In a recent case before a state appellate court, the court considered whether a spouse could be added to a wrongful death claim after the statute of limitations had expired. In that case, a man was transported to a hospital via ambulance after he began bleeding from the area where he was receiving dialysis treatment. He died three days later. The man’s wife initially did not want to participate in the lawsuit and the man’s children sued several medical providers for wrongful death. The defendants argued that the case should be dismissed because the spouse was not a plaintiff in the suit. Under the state’s wrongful death statute, children can only bring a wrongful death claim if the deceased person does not have a surviving spouse. After the statute of limitations had passed, the plaintiffs attempted to add the wife to the claim. The trial court dismissed the suit against certain defendants because the wife had not filed the claim, but allowed it to continue against the providers.
The appeals court ruled that the court should have allowed the wife to be added. The court held that in this case, the amendment adding the spouse to the lawsuit after the expiration of the statute of limitation related back to the original complaint because it arose out of the same occurrence and the defendant would not be prejudiced. The court stated that a delay in filing was not enough to deny the amendment of the spouse. Therefore, the trial court should have added the wife to the case, and the court reinstated the case.
Possible Plaintiffs Under Maryland’s Wrongful Death Statute
Under Maryland’s wrongful death statute, a wrongful death claim normally must be filed by a spouse, a parent, or a child of the deceased person. § 3-904. If there is no spouse, parent, or child who qualifies to file a wrongful death claim, the claim can be brought by any person related to the deceased person by blood or marriage “who was substantially dependent upon the deceased.” Only one case can be filed for the death of a person under the wrongful death statute. There are also limitations on when a parent can file a claim, depending on the nature of the deceased person’s death. The wrongful death statute is meant to compensate family members for the loss of the deceased. Generally, a claim must be filed within three years of the date of death.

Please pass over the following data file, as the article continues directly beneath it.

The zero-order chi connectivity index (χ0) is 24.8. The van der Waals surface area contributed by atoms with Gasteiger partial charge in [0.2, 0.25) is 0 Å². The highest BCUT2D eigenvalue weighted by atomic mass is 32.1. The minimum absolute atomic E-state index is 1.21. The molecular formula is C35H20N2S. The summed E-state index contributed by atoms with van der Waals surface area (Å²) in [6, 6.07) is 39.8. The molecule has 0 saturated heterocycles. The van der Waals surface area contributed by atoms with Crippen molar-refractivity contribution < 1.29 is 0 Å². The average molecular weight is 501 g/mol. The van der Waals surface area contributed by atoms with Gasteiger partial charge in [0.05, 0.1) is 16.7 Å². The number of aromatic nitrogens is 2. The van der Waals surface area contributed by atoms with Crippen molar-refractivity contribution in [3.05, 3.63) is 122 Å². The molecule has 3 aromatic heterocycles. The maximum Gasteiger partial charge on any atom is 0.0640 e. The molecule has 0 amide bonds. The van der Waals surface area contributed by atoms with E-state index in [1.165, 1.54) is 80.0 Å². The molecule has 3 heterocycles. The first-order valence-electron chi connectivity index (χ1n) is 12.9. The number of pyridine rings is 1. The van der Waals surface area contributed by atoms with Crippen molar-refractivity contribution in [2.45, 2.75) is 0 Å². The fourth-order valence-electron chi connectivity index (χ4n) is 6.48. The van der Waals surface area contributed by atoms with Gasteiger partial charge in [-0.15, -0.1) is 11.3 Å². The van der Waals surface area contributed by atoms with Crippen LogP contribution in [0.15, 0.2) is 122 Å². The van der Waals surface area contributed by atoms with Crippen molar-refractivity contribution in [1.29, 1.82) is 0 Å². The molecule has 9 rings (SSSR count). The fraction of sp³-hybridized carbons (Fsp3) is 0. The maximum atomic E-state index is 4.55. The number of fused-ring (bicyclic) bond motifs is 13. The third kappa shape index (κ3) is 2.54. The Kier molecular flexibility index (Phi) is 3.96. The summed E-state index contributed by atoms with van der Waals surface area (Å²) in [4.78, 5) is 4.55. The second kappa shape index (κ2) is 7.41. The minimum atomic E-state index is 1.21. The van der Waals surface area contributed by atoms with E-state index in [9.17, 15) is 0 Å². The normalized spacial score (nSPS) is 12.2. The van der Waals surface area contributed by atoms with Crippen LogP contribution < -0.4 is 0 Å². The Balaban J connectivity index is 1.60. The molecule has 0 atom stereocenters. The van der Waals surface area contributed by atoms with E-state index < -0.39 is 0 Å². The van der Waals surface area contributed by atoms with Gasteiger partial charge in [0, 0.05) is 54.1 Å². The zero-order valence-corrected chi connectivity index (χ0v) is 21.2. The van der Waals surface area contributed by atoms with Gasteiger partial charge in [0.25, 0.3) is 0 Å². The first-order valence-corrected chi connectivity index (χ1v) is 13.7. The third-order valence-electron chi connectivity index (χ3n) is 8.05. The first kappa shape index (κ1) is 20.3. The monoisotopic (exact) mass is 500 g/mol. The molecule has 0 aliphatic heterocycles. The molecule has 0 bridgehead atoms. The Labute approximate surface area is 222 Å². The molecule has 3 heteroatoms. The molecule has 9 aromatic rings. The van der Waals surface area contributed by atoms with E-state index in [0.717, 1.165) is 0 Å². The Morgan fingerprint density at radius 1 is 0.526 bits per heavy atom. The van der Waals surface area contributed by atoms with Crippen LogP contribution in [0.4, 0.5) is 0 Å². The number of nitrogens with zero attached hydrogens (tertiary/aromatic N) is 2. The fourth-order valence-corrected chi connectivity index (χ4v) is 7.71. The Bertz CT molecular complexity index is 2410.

Contact an Experienced Injury Attorney
If you have been injured in a Maryland accident, contact a dedicated injury attorney with the experience necessary to succeed. The Maryland wrongful death attorneys at Lebowitz & Mzhen, Personal Injury Lawyers, have been providing aggressive representation for over 20 years to Baltimore-area residents that have suffered personal injuries, property damage, and other financial losses. Our team understands what it takes to build a successful wrongful death case and to aggressively pursue the compensation that our clients need and deserve following a life-changing accident. For a free consultation, contact us today by calling 1-800-654-1949 or by filling out our online form.